No, none of those are the reason you’re gone. You’re gone because you’re not who you say you are. You were born in the Soviet Union, but you’re 19 and the Soviet Union collapsed 19 years ago. Okay, you could marginally be telling the truth about that – technically – although you’d have had to leave when you were a couple of months old. That hardly qualifies you to comment with authority on Soviet practices when you’re talking with people who actually were born and lived in the Soviet Union, and still live in what it’s become. But never mind that, either: I’m interested in how you could live in a majority-Mexican town where “many of them even dont speak English” as recently as October 29th, but on November 13th you live in Northern Illinois, an hour’s drive from Chicago. You claimed the first here, and the second on Julia Ioffe’s blog – you’d already know this, except my comment is still awaiting moderation. Care to tell me what majority-Mexican town containing many who don’t speak English lies an hour’s drive from Chicago? La Savannah, perhaps? Los Galenas? Looking for the shovel, amigo?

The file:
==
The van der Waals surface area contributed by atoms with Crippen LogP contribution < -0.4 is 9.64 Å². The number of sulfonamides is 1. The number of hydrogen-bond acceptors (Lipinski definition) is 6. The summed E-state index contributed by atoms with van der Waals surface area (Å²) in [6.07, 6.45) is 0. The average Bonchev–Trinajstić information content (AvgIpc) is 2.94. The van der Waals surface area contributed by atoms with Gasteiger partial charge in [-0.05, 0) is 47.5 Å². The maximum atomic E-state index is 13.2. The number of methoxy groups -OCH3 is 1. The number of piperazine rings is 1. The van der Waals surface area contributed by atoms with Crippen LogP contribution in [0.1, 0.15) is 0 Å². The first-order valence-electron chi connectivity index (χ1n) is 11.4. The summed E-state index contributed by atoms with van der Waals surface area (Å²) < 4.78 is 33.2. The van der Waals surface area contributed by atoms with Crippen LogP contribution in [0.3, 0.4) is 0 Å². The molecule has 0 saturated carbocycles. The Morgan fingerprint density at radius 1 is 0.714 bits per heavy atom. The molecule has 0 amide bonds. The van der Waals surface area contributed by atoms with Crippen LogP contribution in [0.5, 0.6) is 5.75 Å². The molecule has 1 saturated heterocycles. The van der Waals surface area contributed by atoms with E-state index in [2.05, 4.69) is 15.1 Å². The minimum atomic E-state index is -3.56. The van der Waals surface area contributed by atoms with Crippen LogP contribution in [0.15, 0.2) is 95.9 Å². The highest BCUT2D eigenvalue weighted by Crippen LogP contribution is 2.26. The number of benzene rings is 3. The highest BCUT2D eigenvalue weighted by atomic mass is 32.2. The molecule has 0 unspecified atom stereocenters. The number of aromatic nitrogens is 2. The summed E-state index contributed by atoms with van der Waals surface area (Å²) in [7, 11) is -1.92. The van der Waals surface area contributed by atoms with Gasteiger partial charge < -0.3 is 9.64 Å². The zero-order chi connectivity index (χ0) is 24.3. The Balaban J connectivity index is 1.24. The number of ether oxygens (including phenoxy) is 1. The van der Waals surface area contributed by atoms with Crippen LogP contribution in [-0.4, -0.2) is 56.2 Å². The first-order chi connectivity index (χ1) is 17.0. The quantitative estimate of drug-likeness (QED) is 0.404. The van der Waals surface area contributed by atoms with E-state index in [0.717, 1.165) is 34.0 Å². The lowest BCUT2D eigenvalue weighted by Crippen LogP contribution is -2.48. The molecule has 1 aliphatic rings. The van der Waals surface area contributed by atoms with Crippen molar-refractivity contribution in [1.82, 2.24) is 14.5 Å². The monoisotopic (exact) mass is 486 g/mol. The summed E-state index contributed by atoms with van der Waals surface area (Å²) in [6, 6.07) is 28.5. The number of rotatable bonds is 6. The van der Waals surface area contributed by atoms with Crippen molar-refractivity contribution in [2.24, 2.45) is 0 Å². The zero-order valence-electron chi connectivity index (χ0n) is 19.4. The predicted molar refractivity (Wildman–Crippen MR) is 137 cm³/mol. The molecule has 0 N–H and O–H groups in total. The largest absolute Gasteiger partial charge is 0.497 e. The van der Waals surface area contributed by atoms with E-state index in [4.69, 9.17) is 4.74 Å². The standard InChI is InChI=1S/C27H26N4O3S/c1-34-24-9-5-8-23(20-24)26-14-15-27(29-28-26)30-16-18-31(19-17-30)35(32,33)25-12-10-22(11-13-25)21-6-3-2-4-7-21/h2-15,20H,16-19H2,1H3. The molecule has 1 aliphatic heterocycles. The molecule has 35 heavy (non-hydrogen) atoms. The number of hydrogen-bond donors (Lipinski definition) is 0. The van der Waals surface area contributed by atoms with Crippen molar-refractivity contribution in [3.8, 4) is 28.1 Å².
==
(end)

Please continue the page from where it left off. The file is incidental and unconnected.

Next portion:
I’m very disappointed in you, AJ. This hurts me more than it does you. You are plainly here simply to cause a disturbance, although once in awhile you do provide something accurate, such as the 60% of Ukrainians being in favour of a union with Russia. Canadians spell “favour” with a “u”, by the way. I suspect your purpose here is just to make such an obnoxious ass of yourself that you will be banned , so that you can squall that this blog is just like all the others. Well, good for you – it is. Adios, Au Revoir, Auf Wiedersehn, AJ. Hasta La Biscuit, muchacho. You’re not banned, because I can’t be bothered. But every post I see by you, I’ll delete. You may get it up there for a few hours, while I’m sleeping or not paying attention. But as soon as I see it, it’s kicked to the curb. Meanwhile, I doubt you’ll get any of the other commenters to play your race-baiting game; they all pretty much ignore you now.